Health chiefs say it will serve as a “very visible” reminder that COVID-19 has not gone away.
A COVID 19 testing station will be set up in the heart of Bradford city centre next week.
Based in Centenary Square, the walk in testing centre will allow people with symptoms of the virus, but who are not able to access the District’s drive through test centres, to get tested.
And public health chiefs say the highly visible location will also act as a “very visible” reminder to the public that the virus has not gone away.
But some Councillors have questioned whether people with symptoms of the deadly virus should be encouraged to come to the city centre as workers and shoppers begin to return.
Details of the plans were revealed at a meeting of Bradford Council’s Health and Social Care Scrutiny Committee at a meeting on Thursday evening, where Councillors were told what efforts were being made to tackle any local outbreaks of Covid 19.
The dangers of the virus spreading were highlighted this week when it was announced that 165 workers at Cleckheaton based Kober meat plant had tested positive for the disease.
The testing centre will be available for anyone in the District who has symptoms of COVID-19, such as a high temperature, a new cough, or a change in sense of taste or smell.
Strict infection control measures will be in place.
However, with people who have symptoms of Covid-19 urged not to use public transport, anyone attending the centre will have to make their own way there
A face covering will need to be worn, and social distancing must also be followed at all times, when at the site and while travelling to and from it.
Test results should be made available within 24-72 hours.
Kathryn Ingold, Consultant in Public Health at Bradford Council, told Thursday’s meeting that the centre was part of the Council’s outbreak control plan.
The plan sets out what can be done to prevent outbreaks within the district. Mrs Ingold said the plan would give the Council “Draconian” lockdown powers – but added: “We hope we never have to use those powers. We hope we are able to manage Covid 19 by consensus, but we will have the legal powers if we need them.”
After she told members about the planned testing centre in Centenary Square, Councillor Robert Hargreaves (Cons, Queensbury) said: “I’m a bit concerned about this walk in centre.
“People with symptoms are encouraged not to mix with others. This will be putting people with symptoms into part of the city centre, A city centre that is trying to get back on its feet.
“There might be better places to put this than Centenary Square.”
Mrs Ingold said he had raised a good point, and this had been considered. But she said there were people who were unable to drive to the existing testing centres, and were unable to get postal tests.She added: “We want to encourage people to get tested. Once they are tested we are able to access who they have been in contact with and shut down any risk of an outbreak.”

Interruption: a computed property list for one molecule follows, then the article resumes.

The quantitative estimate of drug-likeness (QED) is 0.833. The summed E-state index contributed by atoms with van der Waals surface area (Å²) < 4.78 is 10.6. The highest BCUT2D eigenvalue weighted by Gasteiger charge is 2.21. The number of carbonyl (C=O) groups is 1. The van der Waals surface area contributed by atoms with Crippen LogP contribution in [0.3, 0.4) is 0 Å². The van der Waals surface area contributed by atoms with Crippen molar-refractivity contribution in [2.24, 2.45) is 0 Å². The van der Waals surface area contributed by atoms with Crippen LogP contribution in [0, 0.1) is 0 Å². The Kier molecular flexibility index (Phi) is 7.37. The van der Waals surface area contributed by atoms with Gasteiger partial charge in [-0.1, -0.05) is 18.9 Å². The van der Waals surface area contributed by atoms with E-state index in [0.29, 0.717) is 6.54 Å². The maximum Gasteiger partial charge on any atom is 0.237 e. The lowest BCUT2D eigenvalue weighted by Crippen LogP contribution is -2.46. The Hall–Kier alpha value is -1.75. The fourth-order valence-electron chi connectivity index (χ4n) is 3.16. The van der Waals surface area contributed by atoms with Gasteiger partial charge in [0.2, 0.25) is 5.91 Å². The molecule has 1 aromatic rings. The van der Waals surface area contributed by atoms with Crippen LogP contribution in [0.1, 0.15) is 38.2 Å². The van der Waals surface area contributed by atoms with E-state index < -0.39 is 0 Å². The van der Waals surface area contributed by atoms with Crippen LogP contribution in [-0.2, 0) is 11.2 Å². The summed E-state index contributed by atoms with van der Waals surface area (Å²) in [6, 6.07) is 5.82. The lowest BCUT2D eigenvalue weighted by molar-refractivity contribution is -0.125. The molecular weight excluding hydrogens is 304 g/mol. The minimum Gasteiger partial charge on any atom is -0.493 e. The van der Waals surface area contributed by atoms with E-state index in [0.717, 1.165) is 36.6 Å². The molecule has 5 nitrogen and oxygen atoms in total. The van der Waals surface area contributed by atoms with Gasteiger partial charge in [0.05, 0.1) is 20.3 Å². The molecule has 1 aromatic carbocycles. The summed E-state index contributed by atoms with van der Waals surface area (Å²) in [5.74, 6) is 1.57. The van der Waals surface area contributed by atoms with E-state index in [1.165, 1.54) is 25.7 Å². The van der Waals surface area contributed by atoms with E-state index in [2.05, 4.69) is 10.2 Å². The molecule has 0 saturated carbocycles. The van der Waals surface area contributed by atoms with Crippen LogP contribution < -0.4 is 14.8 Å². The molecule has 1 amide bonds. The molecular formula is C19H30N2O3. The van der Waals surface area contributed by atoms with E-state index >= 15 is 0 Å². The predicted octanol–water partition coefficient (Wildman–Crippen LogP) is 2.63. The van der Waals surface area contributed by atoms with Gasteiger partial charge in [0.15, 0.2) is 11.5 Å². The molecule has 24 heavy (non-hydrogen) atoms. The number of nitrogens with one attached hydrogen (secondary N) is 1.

She added: “There will be strong messages about wearing face coverings. People can arrive by private car, walk, cycle or even skateboard or roller skate here.”
After the meeting the Council’s Director of Public Health, Sarah Muckle, said: “The site selection is also a very visible reminder to all of us that we are still living with COVID-19 – it has not gone away.
“We must all play our role by continuing to adhere to social distancing and regular handwashing, especially during the next phase of lockdown measures being eased.”
Cllr Sarah Ferriby, Bradford Council’s Executive Member for Healthy People and Places said, “This represents another step forward in our ongoing work to protect the people of Bradford. By safely providing tests in a highly accessible location, the unit will make it far easier for many more people to be tested. The quicker we can detect the virus, the quicker we can support those people to isolate and prevent any further spread within the community.
“This initiative puts Bradford at the forefront of testing and meets the national aim of creating more accessible testing sites.”
She added: “This is just one of a number of new and more flexible initiatives we are piloting to expand our local support to the NHS Test and Trace programme.
“This holds the key to containing the onward spread of the virus, freeing up capacity in the NHS, and restarting the economy – while at the same time guarding against the return of a second ‘wave’ of infections
Council Leader, Cllr Susan Hinchcliffe said “We have a good track record in the district of testing because of our own local Marley Fields testing site in Keighley which complements the national testing sites.
“I’m pleased we’ve been able to test all the staff in the care homes of the district because of the facility at Marley Fields.
“That has contributed to getting the infection rate down in care homes. Now, with this new site in the city centre, I think there’s an opportunity to broaden out and offer testing to other frontline workers.
“I’ll be asking NHSE to offer testing to bus drivers, train drivers and taxi drivers, for example and there will be other professions too. I would welcome a positive response.”